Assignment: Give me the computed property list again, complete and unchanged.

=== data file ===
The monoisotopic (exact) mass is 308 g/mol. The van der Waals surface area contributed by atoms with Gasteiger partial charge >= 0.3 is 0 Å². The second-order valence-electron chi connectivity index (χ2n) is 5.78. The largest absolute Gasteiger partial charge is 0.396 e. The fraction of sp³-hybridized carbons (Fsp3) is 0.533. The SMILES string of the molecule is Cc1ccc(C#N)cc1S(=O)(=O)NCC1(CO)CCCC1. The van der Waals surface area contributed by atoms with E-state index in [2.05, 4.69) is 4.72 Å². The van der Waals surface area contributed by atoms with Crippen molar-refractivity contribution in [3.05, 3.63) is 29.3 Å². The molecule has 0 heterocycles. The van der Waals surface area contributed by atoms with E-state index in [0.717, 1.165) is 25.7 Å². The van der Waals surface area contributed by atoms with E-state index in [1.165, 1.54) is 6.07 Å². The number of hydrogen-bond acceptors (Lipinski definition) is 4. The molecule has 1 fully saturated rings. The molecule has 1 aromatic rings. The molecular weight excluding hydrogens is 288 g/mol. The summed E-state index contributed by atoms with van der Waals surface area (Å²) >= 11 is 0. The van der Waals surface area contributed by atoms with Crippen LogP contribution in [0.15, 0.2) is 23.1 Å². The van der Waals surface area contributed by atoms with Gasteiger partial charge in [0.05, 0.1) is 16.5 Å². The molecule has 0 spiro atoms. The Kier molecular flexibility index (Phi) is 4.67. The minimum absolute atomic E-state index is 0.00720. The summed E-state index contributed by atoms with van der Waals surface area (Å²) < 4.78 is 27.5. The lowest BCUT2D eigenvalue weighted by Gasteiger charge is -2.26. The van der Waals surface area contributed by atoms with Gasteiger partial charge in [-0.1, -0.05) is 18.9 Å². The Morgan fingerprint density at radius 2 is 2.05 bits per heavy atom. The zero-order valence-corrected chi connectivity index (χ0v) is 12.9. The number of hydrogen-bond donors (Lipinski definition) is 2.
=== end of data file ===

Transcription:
The monoisotopic (exact) mass is 308 g/mol. The van der Waals surface area contributed by atoms with Gasteiger partial charge >= 0.3 is 0 Å². The second-order valence-electron chi connectivity index (χ2n) is 5.78. The largest absolute Gasteiger partial charge is 0.396 e. The fraction of sp³-hybridized carbons (Fsp3) is 0.533. The SMILES string of the molecule is Cc1ccc(C#N)cc1S(=O)(=O)NCC1(CO)CCCC1. The van der Waals surface area contributed by atoms with E-state index in [2.05, 4.69) is 4.72 Å². The van der Waals surface area contributed by atoms with Crippen molar-refractivity contribution in [3.05, 3.63) is 29.3 Å². The molecule has 0 heterocycles. The van der Waals surface area contributed by atoms with E-state index in [0.717, 1.165) is 25.7 Å². The van der Waals surface area contributed by atoms with E-state index in [1.165, 1.54) is 6.07 Å². The number of hydrogen-bond acceptors (Lipinski definition) is 4. The molecule has 1 fully saturated rings. The molecule has 1 aromatic rings. The molecular weight excluding hydrogens is 288 g/mol. The summed E-state index contributed by atoms with van der Waals surface area (Å²) >= 11 is 0. The van der Waals surface area contributed by atoms with Crippen LogP contribution in [0.15, 0.2) is 23.1 Å². The van der Waals surface area contributed by atoms with Gasteiger partial charge in [0.05, 0.1) is 16.5 Å². The molecule has 0 spiro atoms. The Kier molecular flexibility index (Phi) is 4.67. The minimum absolute atomic E-state index is 0.00720. The summed E-state index contributed by atoms with van der Waals surface area (Å²) < 4.78 is 27.5. The lowest BCUT2D eigenvalue weighted by Gasteiger charge is -2.26. The van der Waals surface area contributed by atoms with Gasteiger partial charge in [-0.1, -0.05) is 18.9 Å². The Morgan fingerprint density at radius 2 is 2.05 bits per heavy atom. The zero-order valence-corrected chi connectivity index (χ0v) is 12.9. The number of hydrogen-bond donors (Lipinski definition) is 2.